Newbold’s first Diversity Lecture of 2022 was about eating animals and the effect it is having on human life and the deepening environmental crisis. It was a highly-informed encouragement to follow traditional Adventist health principles!
The speaker, Professor David Clough, Professor in Theology and Applied Sciences at the University of Aberdeen, has devoted years of study to the place of animals in Christian theology and ethics. His ground-breaking two-volume work, On Animals: Systematic Theology, has been called “indisputably the most important and comprehensive theological treatment of animals to have appeared in any language at any time in the Christian tradition.”
Clough, a Methodist lay preacher, introduced his lecture by recognising Seventh-day Adventists as fellow-inheritors of the Wesleyan tradition. He referred to John Wesley’s sermon in 1781 ‘The Great Deliverance’ in which Wesley lamented the cruelty with which animals were treated. ‘The cruelties that we visit on animals have multiplied since Wesley’s day,’ said Clough.
He began his lecture with the first of six questions: ‘Do we have time for animal ethics when there are so many other human and social ethical issues to attend to?’ Clough suggested various answers to that question. The first was the urgency of the global situation for animals which he illustrated with some alarming statistics about human consumption of animals. In 1900, farmed animals weighed 3.5 times more than all wild animals. By 2000 the biomass of farmed animals was 24 times the weight of wild animals. ‘Unless we pay attention,’ said Clough, ‘wild animals will become an anachronism’. – their numbers have decreased by 60% in 50 years. ‘The UN estimates another 50% increase in global meat consumption by the middle of the 21st century’.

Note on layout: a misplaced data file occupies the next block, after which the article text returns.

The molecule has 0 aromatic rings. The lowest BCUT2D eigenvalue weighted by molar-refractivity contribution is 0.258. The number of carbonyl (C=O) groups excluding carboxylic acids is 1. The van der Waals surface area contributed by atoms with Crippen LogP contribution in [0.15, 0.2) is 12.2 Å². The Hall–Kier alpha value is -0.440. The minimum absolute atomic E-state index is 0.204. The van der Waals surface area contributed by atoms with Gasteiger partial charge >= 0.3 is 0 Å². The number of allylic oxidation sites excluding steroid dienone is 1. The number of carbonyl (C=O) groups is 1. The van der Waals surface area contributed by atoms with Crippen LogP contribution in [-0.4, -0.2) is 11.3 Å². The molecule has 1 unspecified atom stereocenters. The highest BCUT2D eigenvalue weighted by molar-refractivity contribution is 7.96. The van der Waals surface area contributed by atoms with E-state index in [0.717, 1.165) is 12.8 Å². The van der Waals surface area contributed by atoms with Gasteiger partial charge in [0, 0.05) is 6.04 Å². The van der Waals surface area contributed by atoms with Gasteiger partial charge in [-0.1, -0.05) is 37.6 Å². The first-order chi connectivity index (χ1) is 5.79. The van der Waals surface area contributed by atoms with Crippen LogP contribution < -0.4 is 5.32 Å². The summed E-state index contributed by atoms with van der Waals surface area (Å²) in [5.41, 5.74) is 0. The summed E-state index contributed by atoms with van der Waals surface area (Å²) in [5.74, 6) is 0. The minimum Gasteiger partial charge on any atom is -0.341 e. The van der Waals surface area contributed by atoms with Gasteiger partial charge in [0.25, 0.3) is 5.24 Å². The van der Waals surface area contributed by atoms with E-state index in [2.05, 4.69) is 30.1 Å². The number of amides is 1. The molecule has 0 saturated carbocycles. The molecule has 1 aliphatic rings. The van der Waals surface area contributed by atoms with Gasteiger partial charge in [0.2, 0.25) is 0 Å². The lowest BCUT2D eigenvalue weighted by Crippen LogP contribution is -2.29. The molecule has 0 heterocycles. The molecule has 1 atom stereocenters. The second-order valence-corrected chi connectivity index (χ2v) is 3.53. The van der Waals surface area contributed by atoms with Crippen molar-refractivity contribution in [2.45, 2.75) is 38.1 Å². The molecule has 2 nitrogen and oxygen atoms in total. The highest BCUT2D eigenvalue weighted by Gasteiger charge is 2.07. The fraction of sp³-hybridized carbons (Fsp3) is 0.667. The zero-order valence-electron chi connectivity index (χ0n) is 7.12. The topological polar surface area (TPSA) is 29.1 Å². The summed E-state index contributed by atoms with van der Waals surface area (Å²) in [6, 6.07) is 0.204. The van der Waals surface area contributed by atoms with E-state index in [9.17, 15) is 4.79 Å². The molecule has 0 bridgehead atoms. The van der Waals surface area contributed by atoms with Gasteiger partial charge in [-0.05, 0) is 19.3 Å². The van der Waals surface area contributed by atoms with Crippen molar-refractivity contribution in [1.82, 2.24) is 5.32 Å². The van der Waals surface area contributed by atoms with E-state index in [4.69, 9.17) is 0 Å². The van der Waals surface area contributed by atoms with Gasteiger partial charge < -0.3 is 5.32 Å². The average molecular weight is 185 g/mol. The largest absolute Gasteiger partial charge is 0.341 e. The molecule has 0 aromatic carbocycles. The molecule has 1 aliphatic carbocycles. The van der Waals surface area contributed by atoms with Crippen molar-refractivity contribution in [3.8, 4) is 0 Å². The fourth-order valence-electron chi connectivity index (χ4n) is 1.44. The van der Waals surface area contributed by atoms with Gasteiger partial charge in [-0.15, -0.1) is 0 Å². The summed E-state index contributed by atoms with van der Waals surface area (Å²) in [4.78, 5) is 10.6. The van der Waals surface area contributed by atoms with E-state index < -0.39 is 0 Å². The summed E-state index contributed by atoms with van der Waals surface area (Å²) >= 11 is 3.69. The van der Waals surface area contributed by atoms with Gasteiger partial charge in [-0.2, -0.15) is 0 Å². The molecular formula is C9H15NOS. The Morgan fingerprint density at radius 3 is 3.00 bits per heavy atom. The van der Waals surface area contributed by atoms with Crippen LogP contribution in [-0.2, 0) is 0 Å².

Clough made it clear that we don’t have to choose between different ethical issues because many of them intersect. For instance: a commitment to employment justice leads to concern for safe and healthy working conditions for abattoir employees. Clough showed that internationally workers in meat-processing plants have little job security. Doing high-risk, unpleasant and physically and mentally dangerous jobs, they are disproportionately likely to be migrants and members of ethnic minorities.
From social issues, the lecture moved to theological issues and the idea mentioned in the Q&A that ‘what God has reason to create, God has reason to redeem’(John Hildrop). With multiple references to various biblical books Clough emphasised the centrality of the Christian doctrine of creation. He showed biblical pictures of a good God who created humans and animals in a harmonious non-violent relationship. This God came, in Jesus, to redeem the cosmos and all ‘flesh’ – not just human flesh. ‘God’s reconciling work has cosmic dimensions,’ said Clough. The Messianic peace in Isaiah’s prophecy and in Revelation encompasses the human and the non-human realm. All Christians have a responsibility to join in that work of reconciliation.